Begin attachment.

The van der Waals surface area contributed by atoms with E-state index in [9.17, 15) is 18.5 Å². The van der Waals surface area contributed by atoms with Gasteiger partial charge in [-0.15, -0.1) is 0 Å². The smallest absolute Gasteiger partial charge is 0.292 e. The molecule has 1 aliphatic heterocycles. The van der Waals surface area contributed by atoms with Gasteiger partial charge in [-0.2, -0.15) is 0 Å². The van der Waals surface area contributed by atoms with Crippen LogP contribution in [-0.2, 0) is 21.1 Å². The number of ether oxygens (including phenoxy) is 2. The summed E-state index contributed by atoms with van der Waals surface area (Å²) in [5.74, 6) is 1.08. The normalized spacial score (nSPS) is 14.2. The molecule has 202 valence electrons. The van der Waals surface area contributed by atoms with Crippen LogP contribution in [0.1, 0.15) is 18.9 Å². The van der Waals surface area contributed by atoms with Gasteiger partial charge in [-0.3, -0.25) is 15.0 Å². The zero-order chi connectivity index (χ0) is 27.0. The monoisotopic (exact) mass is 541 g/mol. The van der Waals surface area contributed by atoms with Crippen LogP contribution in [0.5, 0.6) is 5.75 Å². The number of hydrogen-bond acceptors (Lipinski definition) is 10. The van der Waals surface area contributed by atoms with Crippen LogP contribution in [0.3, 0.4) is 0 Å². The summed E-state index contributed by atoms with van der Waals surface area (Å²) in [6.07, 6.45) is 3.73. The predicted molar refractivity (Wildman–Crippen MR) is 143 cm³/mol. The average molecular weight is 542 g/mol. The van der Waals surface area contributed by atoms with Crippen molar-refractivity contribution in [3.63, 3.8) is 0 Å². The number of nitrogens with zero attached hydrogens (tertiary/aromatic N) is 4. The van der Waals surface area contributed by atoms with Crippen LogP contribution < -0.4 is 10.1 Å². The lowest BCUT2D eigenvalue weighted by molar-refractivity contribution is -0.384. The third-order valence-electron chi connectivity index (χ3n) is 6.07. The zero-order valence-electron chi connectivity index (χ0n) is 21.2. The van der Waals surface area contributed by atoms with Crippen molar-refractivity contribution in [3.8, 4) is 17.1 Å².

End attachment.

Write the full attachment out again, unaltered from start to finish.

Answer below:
The van der Waals surface area contributed by atoms with E-state index in [9.17, 15) is 18.5 Å². The van der Waals surface area contributed by atoms with Gasteiger partial charge in [-0.15, -0.1) is 0 Å². The smallest absolute Gasteiger partial charge is 0.292 e. The molecule has 1 aliphatic heterocycles. The van der Waals surface area contributed by atoms with Gasteiger partial charge in [-0.2, -0.15) is 0 Å². The van der Waals surface area contributed by atoms with Crippen LogP contribution in [-0.2, 0) is 21.1 Å². The number of ether oxygens (including phenoxy) is 2. The summed E-state index contributed by atoms with van der Waals surface area (Å²) in [5.74, 6) is 1.08. The normalized spacial score (nSPS) is 14.2. The molecule has 202 valence electrons. The van der Waals surface area contributed by atoms with Crippen LogP contribution in [0.1, 0.15) is 18.9 Å². The van der Waals surface area contributed by atoms with Gasteiger partial charge in [-0.3, -0.25) is 15.0 Å². The zero-order chi connectivity index (χ0) is 27.0. The monoisotopic (exact) mass is 541 g/mol. The van der Waals surface area contributed by atoms with Crippen LogP contribution in [0.5, 0.6) is 5.75 Å². The number of hydrogen-bond acceptors (Lipinski definition) is 10. The van der Waals surface area contributed by atoms with Crippen LogP contribution in [0.3, 0.4) is 0 Å². The summed E-state index contributed by atoms with van der Waals surface area (Å²) in [6.07, 6.45) is 3.73. The predicted molar refractivity (Wildman–Crippen MR) is 143 cm³/mol. The average molecular weight is 542 g/mol. The van der Waals surface area contributed by atoms with Crippen molar-refractivity contribution in [3.63, 3.8) is 0 Å². The number of nitrogens with zero attached hydrogens (tertiary/aromatic N) is 4. The van der Waals surface area contributed by atoms with Crippen LogP contribution < -0.4 is 10.1 Å². The lowest BCUT2D eigenvalue weighted by molar-refractivity contribution is -0.384. The third-order valence-electron chi connectivity index (χ3n) is 6.07. The zero-order valence-electron chi connectivity index (χ0n) is 21.2. The van der Waals surface area contributed by atoms with Crippen molar-refractivity contribution in [3.8, 4) is 17.1 Å².